2. The saliva from the infected would then need to get into the water before the rabies virus died outside the body (usually a couple of seconds).
  3. The potential host cat would then need to drink from the shared water in a short time period and the if the saliva was still infected and present, would need to enter their blood stream.

There’s also the consideration that cats infected with rabies are rarely able to drink water due to painful spasms and muscle paralysis. Because of this, it’s unlikely that your cat would be sharing water with a cat infected with rabies.

Can you get rabies from water bowl?

Humans and cats are very unlikely to contract rabies from a water bowl, for many of the reasons already listed above. There’s also this great quote that I found on the website of the Commonwealth of Pennsylvania website:

“It’s possible for the rabies virus to be transmitted through water if an animal is drinking out of a water dish at the same time as another rabid animal or shortly after the rabid animal was drinking. The virus will not survive for long in water, but it will last long enough to possibly infect another animal.” (view source)

Whilst that sounds scary, you still need to take it with a pinch of salt as there are very few cats in North America with reported rabies, and in the UK and Australia the disease is virtually eliminated. 

Can cats get rabies from drinking a contaminated water source?

Some cat owners might have concerns if they see a dead animal in a stream or water source, and then see their cat drinking the water.

Rabies is extremely unlikely in this situation because rabies is in an animal’s saliva, and quickly dies off when the host animal dies. Rabies is also only really transmitted via a bite, and so would need to get into your cat’s bloodstream.

cat drinking water inside cup

Based on this, it’s almost impossible for a cat to get rabies from drinking a contaminated water source where a dead animal has been found.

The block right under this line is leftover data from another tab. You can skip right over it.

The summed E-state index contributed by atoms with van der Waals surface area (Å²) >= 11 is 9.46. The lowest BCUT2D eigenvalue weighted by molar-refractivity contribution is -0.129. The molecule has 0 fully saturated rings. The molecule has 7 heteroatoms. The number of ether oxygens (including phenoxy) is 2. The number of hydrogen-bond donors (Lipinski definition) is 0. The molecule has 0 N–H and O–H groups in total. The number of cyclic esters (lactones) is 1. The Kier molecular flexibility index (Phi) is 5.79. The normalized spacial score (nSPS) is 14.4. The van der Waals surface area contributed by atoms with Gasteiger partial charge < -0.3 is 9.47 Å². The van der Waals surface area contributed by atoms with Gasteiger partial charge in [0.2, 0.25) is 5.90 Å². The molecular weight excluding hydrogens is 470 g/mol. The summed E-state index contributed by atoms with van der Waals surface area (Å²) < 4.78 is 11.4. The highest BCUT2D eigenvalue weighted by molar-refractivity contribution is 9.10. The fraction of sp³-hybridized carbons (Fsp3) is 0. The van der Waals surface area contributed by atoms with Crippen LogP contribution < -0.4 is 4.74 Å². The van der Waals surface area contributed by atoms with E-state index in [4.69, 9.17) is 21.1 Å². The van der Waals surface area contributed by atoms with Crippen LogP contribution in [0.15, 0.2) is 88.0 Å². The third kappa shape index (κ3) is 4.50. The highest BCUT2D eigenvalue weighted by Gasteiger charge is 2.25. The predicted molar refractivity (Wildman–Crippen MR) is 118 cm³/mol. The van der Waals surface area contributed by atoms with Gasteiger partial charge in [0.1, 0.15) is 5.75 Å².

Plus, rabies is very rare in the Western World and English-speaking countries (more on that in the next section). 

Handy Hint: Some cat owners think that distilled water is healthier for their cat, but the truth is probably quite different.

Why rabies is unlikely where you live

In North America you can still find some animals with rabies, the most common ones being raccoons, skunks, and bats. However, feline rabies has been eliminated throughout the United States and Canada, so the chances of your cat catching rabies by drinking water contaminated by another cat is very slim.

In the UK and Australia there are virtually no instances of rabies at all, with it only being reported in certain breeds of bat, and no cases of feline rabies for many years.

Handy Hint: If your cat is drinking blue toilet water, read this guide to learn more about the effects this has on your cat and what you can do to encourage her to not drink blue toilet water.

If you were to travel abroad though, things are different. For example, there are cases of feline rabies in India due to the number of strays. 


People often worry about their cat getting rabies, but the truth is it’s very rare. In the United States, feline rabies cases were at just 63 in 2018. Given that it’s been estimated there are 89.7 million cats in the USA, that’s just a 0.00007% rate. You have more chance of winning the lottery.

But it is an understandable concern, and so much so that I’ve written multiple guides on the subject of cats and rabies which you can browse below.